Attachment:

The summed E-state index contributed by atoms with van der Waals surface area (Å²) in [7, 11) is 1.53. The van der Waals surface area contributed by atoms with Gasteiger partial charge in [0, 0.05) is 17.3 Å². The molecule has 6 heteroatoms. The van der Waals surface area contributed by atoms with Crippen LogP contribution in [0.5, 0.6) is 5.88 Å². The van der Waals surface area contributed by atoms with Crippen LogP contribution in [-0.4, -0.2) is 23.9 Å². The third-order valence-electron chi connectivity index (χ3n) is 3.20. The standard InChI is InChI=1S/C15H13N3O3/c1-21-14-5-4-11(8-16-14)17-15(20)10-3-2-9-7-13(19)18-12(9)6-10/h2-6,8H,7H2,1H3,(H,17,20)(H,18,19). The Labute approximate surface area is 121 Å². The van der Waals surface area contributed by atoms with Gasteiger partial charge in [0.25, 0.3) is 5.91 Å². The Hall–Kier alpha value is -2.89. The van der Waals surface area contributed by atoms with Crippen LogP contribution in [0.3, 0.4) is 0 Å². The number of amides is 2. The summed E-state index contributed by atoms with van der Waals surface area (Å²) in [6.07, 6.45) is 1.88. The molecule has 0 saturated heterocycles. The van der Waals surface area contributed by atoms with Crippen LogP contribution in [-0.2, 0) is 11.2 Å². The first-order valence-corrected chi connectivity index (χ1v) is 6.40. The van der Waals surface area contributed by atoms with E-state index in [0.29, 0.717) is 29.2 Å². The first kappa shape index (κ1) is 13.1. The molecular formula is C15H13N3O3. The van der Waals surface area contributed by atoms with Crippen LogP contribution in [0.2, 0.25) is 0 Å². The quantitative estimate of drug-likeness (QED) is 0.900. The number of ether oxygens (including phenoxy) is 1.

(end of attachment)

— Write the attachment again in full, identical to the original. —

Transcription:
The summed E-state index contributed by atoms with van der Waals surface area (Å²) in [7, 11) is 1.53. The van der Waals surface area contributed by atoms with Gasteiger partial charge in [0, 0.05) is 17.3 Å². The molecule has 6 heteroatoms. The van der Waals surface area contributed by atoms with Crippen LogP contribution in [0.5, 0.6) is 5.88 Å². The van der Waals surface area contributed by atoms with Crippen LogP contribution in [-0.4, -0.2) is 23.9 Å². The third-order valence-electron chi connectivity index (χ3n) is 3.20. The standard InChI is InChI=1S/C15H13N3O3/c1-21-14-5-4-11(8-16-14)17-15(20)10-3-2-9-7-13(19)18-12(9)6-10/h2-6,8H,7H2,1H3,(H,17,20)(H,18,19). The Labute approximate surface area is 121 Å². The van der Waals surface area contributed by atoms with Gasteiger partial charge in [0.25, 0.3) is 5.91 Å². The Hall–Kier alpha value is -2.89. The van der Waals surface area contributed by atoms with Crippen LogP contribution in [0.3, 0.4) is 0 Å². The number of amides is 2. The summed E-state index contributed by atoms with van der Waals surface area (Å²) in [6.07, 6.45) is 1.88. The molecule has 0 saturated heterocycles. The van der Waals surface area contributed by atoms with Crippen LogP contribution in [-0.2, 0) is 11.2 Å². The first-order valence-corrected chi connectivity index (χ1v) is 6.40. The van der Waals surface area contributed by atoms with E-state index in [0.29, 0.717) is 29.2 Å². The first kappa shape index (κ1) is 13.1. The molecular formula is C15H13N3O3. The van der Waals surface area contributed by atoms with Crippen LogP contribution in [0.2, 0.25) is 0 Å². The quantitative estimate of drug-likeness (QED) is 0.900. The number of ether oxygens (including phenoxy) is 1.